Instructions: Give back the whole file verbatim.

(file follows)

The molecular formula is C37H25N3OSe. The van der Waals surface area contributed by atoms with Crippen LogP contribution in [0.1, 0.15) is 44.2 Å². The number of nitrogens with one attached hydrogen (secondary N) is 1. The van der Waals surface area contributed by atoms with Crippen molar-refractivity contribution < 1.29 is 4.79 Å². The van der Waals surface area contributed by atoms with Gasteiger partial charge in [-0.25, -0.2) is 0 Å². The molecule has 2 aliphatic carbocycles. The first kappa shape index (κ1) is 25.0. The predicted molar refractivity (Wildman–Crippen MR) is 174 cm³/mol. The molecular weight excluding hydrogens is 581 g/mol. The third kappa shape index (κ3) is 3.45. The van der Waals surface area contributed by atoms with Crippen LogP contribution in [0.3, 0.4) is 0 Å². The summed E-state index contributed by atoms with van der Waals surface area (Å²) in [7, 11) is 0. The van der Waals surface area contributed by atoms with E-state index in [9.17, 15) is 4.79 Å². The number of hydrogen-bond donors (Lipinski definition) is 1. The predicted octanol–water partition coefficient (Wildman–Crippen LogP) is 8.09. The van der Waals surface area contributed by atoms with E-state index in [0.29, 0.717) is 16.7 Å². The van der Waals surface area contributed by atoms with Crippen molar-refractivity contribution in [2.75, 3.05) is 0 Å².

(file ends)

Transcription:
The molecular formula is C37H25N3OSe. The van der Waals surface area contributed by atoms with Crippen LogP contribution in [0.1, 0.15) is 44.2 Å². The number of nitrogens with one attached hydrogen (secondary N) is 1. The van der Waals surface area contributed by atoms with Crippen molar-refractivity contribution < 1.29 is 4.79 Å². The van der Waals surface area contributed by atoms with Gasteiger partial charge in [-0.25, -0.2) is 0 Å². The molecule has 2 aliphatic carbocycles. The first kappa shape index (κ1) is 25.0. The predicted molar refractivity (Wildman–Crippen MR) is 174 cm³/mol. The molecular weight excluding hydrogens is 581 g/mol. The third kappa shape index (κ3) is 3.45. The van der Waals surface area contributed by atoms with Crippen LogP contribution in [0.3, 0.4) is 0 Å². The summed E-state index contributed by atoms with van der Waals surface area (Å²) in [7, 11) is 0. The van der Waals surface area contributed by atoms with E-state index in [9.17, 15) is 4.79 Å². The number of hydrogen-bond donors (Lipinski definition) is 1. The predicted octanol–water partition coefficient (Wildman–Crippen LogP) is 8.09. The van der Waals surface area contributed by atoms with E-state index in [0.29, 0.717) is 16.7 Å². The van der Waals surface area contributed by atoms with Crippen molar-refractivity contribution in [2.75, 3.05) is 0 Å².